My Last Meal Analysis

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To Allow a Meal or Not to Allow a Meal Prisoners in cells all around the world let alone, the United States have a pool of benefits of which they can obtain. Three meals day, a roof over their head, ability to play a sport, a job, a church, and even education is offered in these prisons. (I used ideas from this article but I didn’t full flesh use his information. Do I still need to quote this? See work cited for the website) Some benefits, such as inmate education have a clearly understandable purpose for existence. However, one that is strikingly bizarre is how a death row inmate is given the privilege of choice for their very last meal. As it can be argued, advocates believe that a last meal is a relaxation, yet I find this undeserved and…show more content…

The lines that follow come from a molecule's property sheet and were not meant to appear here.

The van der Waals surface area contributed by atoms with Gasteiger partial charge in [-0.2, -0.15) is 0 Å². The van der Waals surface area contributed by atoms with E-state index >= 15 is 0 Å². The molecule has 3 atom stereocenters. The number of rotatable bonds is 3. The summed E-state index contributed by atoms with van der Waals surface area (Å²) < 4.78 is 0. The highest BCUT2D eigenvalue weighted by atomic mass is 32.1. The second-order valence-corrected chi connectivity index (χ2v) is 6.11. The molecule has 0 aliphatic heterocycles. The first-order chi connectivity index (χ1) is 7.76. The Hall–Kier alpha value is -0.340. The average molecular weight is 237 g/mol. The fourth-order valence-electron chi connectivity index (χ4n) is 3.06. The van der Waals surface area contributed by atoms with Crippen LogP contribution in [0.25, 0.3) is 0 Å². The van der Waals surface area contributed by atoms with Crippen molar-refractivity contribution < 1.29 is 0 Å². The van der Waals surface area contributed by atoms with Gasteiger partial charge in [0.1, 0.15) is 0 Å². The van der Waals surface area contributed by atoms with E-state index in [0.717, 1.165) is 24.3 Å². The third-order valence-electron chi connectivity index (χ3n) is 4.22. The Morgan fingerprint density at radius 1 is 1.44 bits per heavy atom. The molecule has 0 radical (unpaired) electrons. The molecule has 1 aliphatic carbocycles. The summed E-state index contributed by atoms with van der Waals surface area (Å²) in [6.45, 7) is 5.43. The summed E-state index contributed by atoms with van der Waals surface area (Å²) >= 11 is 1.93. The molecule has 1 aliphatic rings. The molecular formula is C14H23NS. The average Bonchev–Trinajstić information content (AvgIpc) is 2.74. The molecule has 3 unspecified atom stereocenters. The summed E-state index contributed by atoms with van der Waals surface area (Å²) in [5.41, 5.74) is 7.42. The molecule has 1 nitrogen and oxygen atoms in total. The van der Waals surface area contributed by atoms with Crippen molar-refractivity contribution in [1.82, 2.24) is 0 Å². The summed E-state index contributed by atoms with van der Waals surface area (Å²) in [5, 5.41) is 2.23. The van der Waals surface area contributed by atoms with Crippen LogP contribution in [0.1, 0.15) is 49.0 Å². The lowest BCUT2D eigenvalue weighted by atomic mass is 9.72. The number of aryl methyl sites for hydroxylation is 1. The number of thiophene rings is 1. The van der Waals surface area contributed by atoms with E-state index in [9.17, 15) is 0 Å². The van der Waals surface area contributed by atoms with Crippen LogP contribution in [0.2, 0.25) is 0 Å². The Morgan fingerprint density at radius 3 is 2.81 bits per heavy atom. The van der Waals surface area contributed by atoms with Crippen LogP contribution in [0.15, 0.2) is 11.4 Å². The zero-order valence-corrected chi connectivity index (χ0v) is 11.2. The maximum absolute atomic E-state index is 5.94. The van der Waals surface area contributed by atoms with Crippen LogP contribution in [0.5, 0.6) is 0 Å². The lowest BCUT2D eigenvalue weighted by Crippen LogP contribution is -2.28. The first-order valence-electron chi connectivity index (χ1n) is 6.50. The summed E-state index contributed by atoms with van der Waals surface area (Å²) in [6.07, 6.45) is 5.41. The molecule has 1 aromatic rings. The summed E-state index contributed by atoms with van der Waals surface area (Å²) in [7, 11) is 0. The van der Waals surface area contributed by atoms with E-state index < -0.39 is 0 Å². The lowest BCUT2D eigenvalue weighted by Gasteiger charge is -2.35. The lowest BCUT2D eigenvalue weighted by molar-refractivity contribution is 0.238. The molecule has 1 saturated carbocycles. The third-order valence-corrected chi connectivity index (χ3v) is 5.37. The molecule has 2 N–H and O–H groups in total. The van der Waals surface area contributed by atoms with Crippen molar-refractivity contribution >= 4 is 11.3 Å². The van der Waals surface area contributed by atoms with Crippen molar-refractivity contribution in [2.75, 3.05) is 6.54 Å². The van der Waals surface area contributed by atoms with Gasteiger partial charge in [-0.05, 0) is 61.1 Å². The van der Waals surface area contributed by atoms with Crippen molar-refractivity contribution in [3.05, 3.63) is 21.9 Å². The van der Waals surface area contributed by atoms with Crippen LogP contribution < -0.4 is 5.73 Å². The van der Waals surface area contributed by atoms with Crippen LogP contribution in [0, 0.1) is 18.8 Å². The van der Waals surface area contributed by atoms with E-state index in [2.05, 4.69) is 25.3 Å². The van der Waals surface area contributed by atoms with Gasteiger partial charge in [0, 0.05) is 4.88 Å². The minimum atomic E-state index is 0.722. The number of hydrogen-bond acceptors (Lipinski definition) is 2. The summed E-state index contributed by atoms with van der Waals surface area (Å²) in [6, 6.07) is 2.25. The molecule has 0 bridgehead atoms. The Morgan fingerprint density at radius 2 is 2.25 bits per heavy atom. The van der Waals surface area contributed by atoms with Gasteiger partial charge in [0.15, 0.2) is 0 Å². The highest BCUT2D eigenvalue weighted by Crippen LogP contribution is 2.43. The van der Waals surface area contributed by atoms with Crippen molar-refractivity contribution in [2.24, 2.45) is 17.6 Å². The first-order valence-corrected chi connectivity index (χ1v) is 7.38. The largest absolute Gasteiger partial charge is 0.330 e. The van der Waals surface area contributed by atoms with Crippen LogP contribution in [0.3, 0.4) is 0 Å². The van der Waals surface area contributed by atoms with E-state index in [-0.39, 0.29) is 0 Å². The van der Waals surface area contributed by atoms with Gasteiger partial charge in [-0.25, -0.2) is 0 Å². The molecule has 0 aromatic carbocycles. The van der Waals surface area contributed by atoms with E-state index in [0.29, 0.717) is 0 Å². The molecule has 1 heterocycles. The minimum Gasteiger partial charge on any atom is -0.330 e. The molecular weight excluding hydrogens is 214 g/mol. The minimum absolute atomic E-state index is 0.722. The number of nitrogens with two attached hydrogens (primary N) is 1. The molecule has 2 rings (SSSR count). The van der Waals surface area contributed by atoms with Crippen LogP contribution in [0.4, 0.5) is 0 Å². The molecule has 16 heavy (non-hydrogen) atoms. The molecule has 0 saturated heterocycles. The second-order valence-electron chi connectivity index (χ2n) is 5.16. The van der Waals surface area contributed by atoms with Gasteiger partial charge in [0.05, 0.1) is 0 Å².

I understand that the last meal gives the prisoner could be a type of reconciliation between the prisoner and the society that have gotten their revenge. The final meal perhaps gives the executor a better feeling of comfortability in his role. Perhaps this nice last meal even provides a means of self-reflection, the wishes for any meal they desire which might have been fulfilled if they hadn’t lived a life that led to crime. In a sense, I feel that I can guess why a process like this exists, several death-row inmates probably had a harsh or gritty lifestyle, and crimes aside, each person deserves some form of worry free kindness before their life is taken. It is also a possibility that these death-row inmates are held for large amounts of time, maybe even years before their death sentence progresses, some might argue they deserve something better than the stereotype prison chili before they’re taken away. Getting this personal choice completely of their will before the end, might just be a little piece of heaven before they’re brought to hell. Although, only the craziest and most violent people get these sentences, which makes me beg to question if the public owes death-row inmates any kindness or respect. The public are the ones paying for this kindness after all, even if only by a penny, even the families of the victims. I feel like maybe this money might be better spent towards the victims of these criminals as some kind of compensation instead, or maybe more states should follow suit of Texas and do away with the process to completely avoid the complications instead of spending thousands on tax payer dollars when everything is said and done. I can see the humanity and good hearted intention that was meant from this process, but at the same time I just cannot bring myself to ignoring the facts of the actual overall expense. (**I will rewrite this
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